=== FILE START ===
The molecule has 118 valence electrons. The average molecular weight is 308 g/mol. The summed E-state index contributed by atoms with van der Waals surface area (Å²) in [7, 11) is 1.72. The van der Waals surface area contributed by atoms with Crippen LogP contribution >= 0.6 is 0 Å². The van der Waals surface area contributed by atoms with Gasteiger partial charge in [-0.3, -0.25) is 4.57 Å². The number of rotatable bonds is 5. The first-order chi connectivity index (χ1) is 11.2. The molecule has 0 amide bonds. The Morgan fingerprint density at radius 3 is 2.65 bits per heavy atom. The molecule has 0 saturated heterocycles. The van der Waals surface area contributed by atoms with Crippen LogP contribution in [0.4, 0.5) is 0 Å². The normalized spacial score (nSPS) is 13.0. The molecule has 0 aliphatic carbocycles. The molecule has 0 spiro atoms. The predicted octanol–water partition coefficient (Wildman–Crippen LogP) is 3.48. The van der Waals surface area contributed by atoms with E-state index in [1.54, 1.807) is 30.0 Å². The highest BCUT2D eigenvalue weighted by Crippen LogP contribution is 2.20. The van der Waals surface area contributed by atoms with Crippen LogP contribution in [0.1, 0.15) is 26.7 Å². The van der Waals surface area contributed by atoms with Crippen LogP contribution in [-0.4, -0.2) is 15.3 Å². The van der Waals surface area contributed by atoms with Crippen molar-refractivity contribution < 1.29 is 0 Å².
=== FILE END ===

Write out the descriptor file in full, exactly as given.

The molecule has 118 valence electrons. The average molecular weight is 308 g/mol. The summed E-state index contributed by atoms with van der Waals surface area (Å²) in [7, 11) is 1.72. The van der Waals surface area contributed by atoms with Crippen LogP contribution >= 0.6 is 0 Å². The van der Waals surface area contributed by atoms with Gasteiger partial charge in [-0.3, -0.25) is 4.57 Å². The number of rotatable bonds is 5. The first-order chi connectivity index (χ1) is 11.2. The molecule has 0 amide bonds. The Morgan fingerprint density at radius 3 is 2.65 bits per heavy atom. The molecule has 0 saturated heterocycles. The van der Waals surface area contributed by atoms with Crippen LogP contribution in [0.4, 0.5) is 0 Å². The normalized spacial score (nSPS) is 13.0. The molecule has 0 aliphatic carbocycles. The molecule has 0 spiro atoms. The predicted octanol–water partition coefficient (Wildman–Crippen LogP) is 3.48. The van der Waals surface area contributed by atoms with E-state index in [1.54, 1.807) is 30.0 Å². The highest BCUT2D eigenvalue weighted by Crippen LogP contribution is 2.20. The van der Waals surface area contributed by atoms with Crippen LogP contribution in [0.1, 0.15) is 26.7 Å². The van der Waals surface area contributed by atoms with Crippen LogP contribution in [-0.4, -0.2) is 15.3 Å². The van der Waals surface area contributed by atoms with Crippen molar-refractivity contribution < 1.29 is 0 Å².